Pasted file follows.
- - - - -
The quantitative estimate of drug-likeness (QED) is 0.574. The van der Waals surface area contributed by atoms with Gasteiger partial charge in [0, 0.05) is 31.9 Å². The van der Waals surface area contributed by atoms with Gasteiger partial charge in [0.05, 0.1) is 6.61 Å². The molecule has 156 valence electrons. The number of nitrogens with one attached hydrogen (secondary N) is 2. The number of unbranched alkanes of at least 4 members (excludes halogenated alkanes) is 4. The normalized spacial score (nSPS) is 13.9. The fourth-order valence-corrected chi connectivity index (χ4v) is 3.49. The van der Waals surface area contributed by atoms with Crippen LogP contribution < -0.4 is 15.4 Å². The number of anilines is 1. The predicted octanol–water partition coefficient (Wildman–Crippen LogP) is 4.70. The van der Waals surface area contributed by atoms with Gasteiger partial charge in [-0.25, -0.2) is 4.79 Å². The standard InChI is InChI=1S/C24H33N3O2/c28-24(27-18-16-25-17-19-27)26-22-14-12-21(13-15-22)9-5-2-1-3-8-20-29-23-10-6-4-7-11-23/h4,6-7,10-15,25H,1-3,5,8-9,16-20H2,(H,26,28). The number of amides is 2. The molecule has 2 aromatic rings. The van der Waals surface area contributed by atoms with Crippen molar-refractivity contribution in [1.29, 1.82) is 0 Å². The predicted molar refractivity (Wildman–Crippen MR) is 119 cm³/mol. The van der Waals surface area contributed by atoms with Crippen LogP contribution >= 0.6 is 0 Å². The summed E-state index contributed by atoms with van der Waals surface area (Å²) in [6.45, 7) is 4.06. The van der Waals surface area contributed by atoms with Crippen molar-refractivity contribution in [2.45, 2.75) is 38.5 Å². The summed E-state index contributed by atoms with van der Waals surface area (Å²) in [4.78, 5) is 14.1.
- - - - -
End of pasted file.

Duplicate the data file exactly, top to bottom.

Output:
The quantitative estimate of drug-likeness (QED) is 0.574. The van der Waals surface area contributed by atoms with Gasteiger partial charge in [0, 0.05) is 31.9 Å². The van der Waals surface area contributed by atoms with Gasteiger partial charge in [0.05, 0.1) is 6.61 Å². The molecule has 156 valence electrons. The number of nitrogens with one attached hydrogen (secondary N) is 2. The number of unbranched alkanes of at least 4 members (excludes halogenated alkanes) is 4. The normalized spacial score (nSPS) is 13.9. The fourth-order valence-corrected chi connectivity index (χ4v) is 3.49. The van der Waals surface area contributed by atoms with Crippen LogP contribution < -0.4 is 15.4 Å². The number of anilines is 1. The predicted octanol–water partition coefficient (Wildman–Crippen LogP) is 4.70. The van der Waals surface area contributed by atoms with Gasteiger partial charge in [-0.25, -0.2) is 4.79 Å². The standard InChI is InChI=1S/C24H33N3O2/c28-24(27-18-16-25-17-19-27)26-22-14-12-21(13-15-22)9-5-2-1-3-8-20-29-23-10-6-4-7-11-23/h4,6-7,10-15,25H,1-3,5,8-9,16-20H2,(H,26,28). The number of amides is 2. The molecule has 2 aromatic rings. The van der Waals surface area contributed by atoms with Crippen molar-refractivity contribution in [1.29, 1.82) is 0 Å². The predicted molar refractivity (Wildman–Crippen MR) is 119 cm³/mol. The van der Waals surface area contributed by atoms with Crippen LogP contribution >= 0.6 is 0 Å². The summed E-state index contributed by atoms with van der Waals surface area (Å²) in [6.45, 7) is 4.06. The van der Waals surface area contributed by atoms with Crippen molar-refractivity contribution in [2.45, 2.75) is 38.5 Å². The summed E-state index contributed by atoms with van der Waals surface area (Å²) in [4.78, 5) is 14.1.